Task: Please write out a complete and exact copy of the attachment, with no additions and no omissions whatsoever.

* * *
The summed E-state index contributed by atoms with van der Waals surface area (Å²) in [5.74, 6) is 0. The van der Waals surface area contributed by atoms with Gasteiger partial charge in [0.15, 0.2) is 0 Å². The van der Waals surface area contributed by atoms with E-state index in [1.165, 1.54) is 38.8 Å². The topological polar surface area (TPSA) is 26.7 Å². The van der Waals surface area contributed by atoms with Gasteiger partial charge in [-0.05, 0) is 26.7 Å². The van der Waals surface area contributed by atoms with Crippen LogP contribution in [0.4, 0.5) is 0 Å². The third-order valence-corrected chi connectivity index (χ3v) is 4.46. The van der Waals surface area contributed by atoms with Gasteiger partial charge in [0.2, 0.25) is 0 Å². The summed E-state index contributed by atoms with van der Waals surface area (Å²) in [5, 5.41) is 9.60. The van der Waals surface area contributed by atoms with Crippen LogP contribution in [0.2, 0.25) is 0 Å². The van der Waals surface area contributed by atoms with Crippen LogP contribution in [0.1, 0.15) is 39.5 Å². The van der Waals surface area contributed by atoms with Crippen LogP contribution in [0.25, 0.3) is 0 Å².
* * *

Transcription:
The summed E-state index contributed by atoms with van der Waals surface area (Å²) in [5.74, 6) is 0. The van der Waals surface area contributed by atoms with Gasteiger partial charge in [0.15, 0.2) is 0 Å². The van der Waals surface area contributed by atoms with E-state index in [1.165, 1.54) is 38.8 Å². The topological polar surface area (TPSA) is 26.7 Å². The van der Waals surface area contributed by atoms with Gasteiger partial charge in [-0.05, 0) is 26.7 Å². The van der Waals surface area contributed by atoms with Crippen LogP contribution in [0.4, 0.5) is 0 Å². The third-order valence-corrected chi connectivity index (χ3v) is 4.46. The van der Waals surface area contributed by atoms with Gasteiger partial charge in [0.2, 0.25) is 0 Å². The summed E-state index contributed by atoms with van der Waals surface area (Å²) in [5, 5.41) is 9.60. The van der Waals surface area contributed by atoms with Crippen LogP contribution in [0.2, 0.25) is 0 Å². The van der Waals surface area contributed by atoms with Crippen LogP contribution in [0.1, 0.15) is 39.5 Å². The van der Waals surface area contributed by atoms with Crippen LogP contribution in [0.25, 0.3) is 0 Å².